The Great Barrier Reef is 1400 miles of coral islands and cluster. It is home to hundreds of ocean animals. But experts are warning us that it’s at risk of being destroyed…PERMANENTLY!
Many species from tiny fish to massive whales rely on the reef for protection, food, and housing. Even seabirds depend on it because of the food chain they are apart of.
Those are the biggest reasons that scientists are so concerned.
The Great Barrier Reef is a living structure, but a huge section of the reef is dying or already dead because of the ocean’s changing temperatures.
Because the temperatures are rising, the heat kills the algae that the corals draw energy from, leaving behind only bleached coral.
A study in Naturerevealed that a ” 2016 heat wave had bleached large sections of the reef, and the study’s author Terry Hughes called the event “the worst we’ve ever seen.”
While bleached coral can slowly recover from these drastic events, the amount of time between incidents are happening too quickly. It doesn’t allow time for the coral to bounce back.
Only the meridional half of the reef evaded dangerous damage, and the likelihood of another bleaching event could end some coral islands for good.
Losing the beautiful coral reefs are devasting but not the main concern. The fact that over 25% of ocean species depend on reefs for food and shelter is much more frightening.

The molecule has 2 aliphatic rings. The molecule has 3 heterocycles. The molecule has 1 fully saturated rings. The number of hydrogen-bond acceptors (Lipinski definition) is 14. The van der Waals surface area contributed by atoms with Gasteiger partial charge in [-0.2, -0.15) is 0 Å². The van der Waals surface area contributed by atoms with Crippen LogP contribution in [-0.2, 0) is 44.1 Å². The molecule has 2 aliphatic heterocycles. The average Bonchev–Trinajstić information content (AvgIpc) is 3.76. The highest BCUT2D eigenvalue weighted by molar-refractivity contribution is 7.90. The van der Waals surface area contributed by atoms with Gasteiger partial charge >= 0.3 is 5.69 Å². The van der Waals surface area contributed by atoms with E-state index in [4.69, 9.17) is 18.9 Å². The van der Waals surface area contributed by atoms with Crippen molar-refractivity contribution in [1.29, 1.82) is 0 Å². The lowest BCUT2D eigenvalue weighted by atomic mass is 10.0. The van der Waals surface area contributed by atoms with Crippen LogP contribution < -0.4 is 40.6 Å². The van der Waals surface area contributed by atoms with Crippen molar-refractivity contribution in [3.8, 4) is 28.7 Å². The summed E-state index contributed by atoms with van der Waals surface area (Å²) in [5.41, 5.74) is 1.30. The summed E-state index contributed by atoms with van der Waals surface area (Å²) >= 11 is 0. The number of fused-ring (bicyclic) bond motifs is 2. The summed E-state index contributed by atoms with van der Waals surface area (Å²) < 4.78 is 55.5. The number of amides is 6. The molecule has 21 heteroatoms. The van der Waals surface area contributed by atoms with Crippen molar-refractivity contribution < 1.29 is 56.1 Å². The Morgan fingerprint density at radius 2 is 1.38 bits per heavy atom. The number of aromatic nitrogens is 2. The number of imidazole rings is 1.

Hughes had this to say: “Losing a lot of corals has a broader ecological impact,” Hughes explained. “Species that eat the corals lose their food source; fish that would hide in the corals become more susceptible to predation from sharks.”
“[The bleaching event] still leaves a billion or so corals alive, and on average, they are tougher than the ones that died. We need to focus urgently on protecting the glass that’s still half full, by helping these survivors to recover,” he wrote.
“The Great Barrier Reef is certainly threatened by climate change, but it is not doomed if we deal very quickly with greenhouse gas emissions. Our study shows that coral reefs are already shifting radically in response to unprecedented heatwaves.”
There may be hope
In a study in the journal Nature Geosciences we are given hope. The study revealed that the reef has survived five near-death experiences in the last 30,000 years.
It takes thousands of years for the coral to repair itself enough to recover and we may not have that much time.